It is just so nice having a dog at home. And what's so special about Bruno is he kind of zigs and zags the way that we need. Some days, Mee-Sun will just be on the couch, just resting all day and watching TV, and he's content doing that. And then the next day we'll go on a hike. We'll go to Berkeley campus to walk around, and he's just running and running and running and high energy.

He's just a nice, nice little guy. Mee-Sun and I, at least once a week, talk about like, “Man, we got pretty lucky with this guy.” And he's the right energy. And also, in the thick of COVID—I think it’s hard for people to remember how in late 2020, the isolation and just all the stuff that we were going through—Bruno helped us get through all that. He gave us a rea—I don't want to say to give us a reason to live, but like, he gave us a reason to walk. He gave us a reason to go do things, and it was …

Connie

He gave you a lot of joy during such tough times, uncertain times. Oh, and he was just so cute.

Kenny

He's so cute and he's also been on such a journey himself.

Cliff

Yeah. Yes, he's matured and he's blossomed as a little doggy.

Kenny

Right, because I remember when I first met Bruno. Both Cliff and Mee-Sun would be like, “Oh, hold on. Hold on just as you …”

Cliff

“Wait, yeah, look, give him these treats. Hold on.”

Kenny

And then, you know, the last time I saw him, he was social not only with people but with other dogs, and you could just feel the joy and happiness exuding from him. So, to see that is … it's a lot of growth for that one little pup. One little pup!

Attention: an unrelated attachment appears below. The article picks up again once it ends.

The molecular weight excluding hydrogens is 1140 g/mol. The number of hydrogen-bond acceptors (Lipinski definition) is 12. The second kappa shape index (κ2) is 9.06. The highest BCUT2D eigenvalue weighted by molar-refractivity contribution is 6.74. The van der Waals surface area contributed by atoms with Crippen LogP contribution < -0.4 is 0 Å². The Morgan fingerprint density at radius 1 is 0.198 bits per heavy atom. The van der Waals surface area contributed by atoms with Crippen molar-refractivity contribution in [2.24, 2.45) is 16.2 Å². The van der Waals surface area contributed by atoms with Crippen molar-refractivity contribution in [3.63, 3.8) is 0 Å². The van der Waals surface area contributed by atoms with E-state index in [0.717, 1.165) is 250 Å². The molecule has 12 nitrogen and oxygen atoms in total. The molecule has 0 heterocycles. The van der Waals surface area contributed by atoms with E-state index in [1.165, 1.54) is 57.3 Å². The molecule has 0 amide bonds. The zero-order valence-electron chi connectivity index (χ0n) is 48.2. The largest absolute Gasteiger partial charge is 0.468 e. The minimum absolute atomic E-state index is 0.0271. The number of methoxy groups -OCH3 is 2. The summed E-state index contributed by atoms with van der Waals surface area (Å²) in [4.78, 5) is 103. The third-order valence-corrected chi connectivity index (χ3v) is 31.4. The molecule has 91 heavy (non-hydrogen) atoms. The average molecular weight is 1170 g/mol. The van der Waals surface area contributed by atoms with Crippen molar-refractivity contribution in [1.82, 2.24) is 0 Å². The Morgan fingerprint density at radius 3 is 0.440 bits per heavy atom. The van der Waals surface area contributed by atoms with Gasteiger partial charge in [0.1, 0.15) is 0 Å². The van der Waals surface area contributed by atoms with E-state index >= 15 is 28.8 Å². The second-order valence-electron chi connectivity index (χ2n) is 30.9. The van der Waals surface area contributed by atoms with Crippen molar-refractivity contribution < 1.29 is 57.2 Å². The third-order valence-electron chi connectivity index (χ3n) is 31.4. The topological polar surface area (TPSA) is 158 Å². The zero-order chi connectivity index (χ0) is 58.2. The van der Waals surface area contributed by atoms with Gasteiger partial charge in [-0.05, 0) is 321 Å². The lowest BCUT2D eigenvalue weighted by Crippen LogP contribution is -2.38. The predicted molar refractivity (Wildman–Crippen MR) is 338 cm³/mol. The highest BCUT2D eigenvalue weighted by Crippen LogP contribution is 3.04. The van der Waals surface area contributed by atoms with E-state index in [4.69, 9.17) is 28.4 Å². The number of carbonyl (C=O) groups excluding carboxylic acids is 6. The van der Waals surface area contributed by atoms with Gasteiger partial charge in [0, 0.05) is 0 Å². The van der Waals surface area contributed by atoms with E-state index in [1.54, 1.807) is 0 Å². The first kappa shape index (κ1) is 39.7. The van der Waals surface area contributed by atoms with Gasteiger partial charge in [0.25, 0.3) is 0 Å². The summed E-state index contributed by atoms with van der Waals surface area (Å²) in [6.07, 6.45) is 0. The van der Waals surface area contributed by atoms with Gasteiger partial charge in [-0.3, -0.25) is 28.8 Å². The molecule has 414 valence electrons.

Connie

Okay, before we wrap up, we've got our series, this or that. So, we'll give you questions and you choose one or the other. First one: coffee or boba?

Cliff

Ah, coffee. I actually don't drink much boba. Yeah, I know. I was like, “I'm afraid to admit that.”

Kenny

I know. Exactly.

Cliff

I was like, “I don't need to admit it. I think you know.”

Kenny

Summer or winter?

Cliff

Summer.

Connie

Sweet or savory?

Cliff

I used to say savory for sure, but now I think I'm a little bit more sweet.

Kenny

Hmm. Texting or FaceTime? Do you FaceTime?

Cliff

Occasionally, but I think I prefer text.

Connie

Would you rather read a book or watch a movie?

Cliff

I can't remember the last time I didn't fall asleep through a movie. And actually, I can't remember the last time I read a book from it either. But if we do audiobook, then I finished quite a bit of those.

Kenny

Ooh. And the next one is pizza or pasta?

Cliff

Pasta.

Connie

Are you an early bird or a night owl?

Cliff

Ah, early bird.

Kenny

Rainy day or sunny day?

Cliff

Sunny day. I like the sun a lot more.

Connie

Netflix or YouTube?

Cliff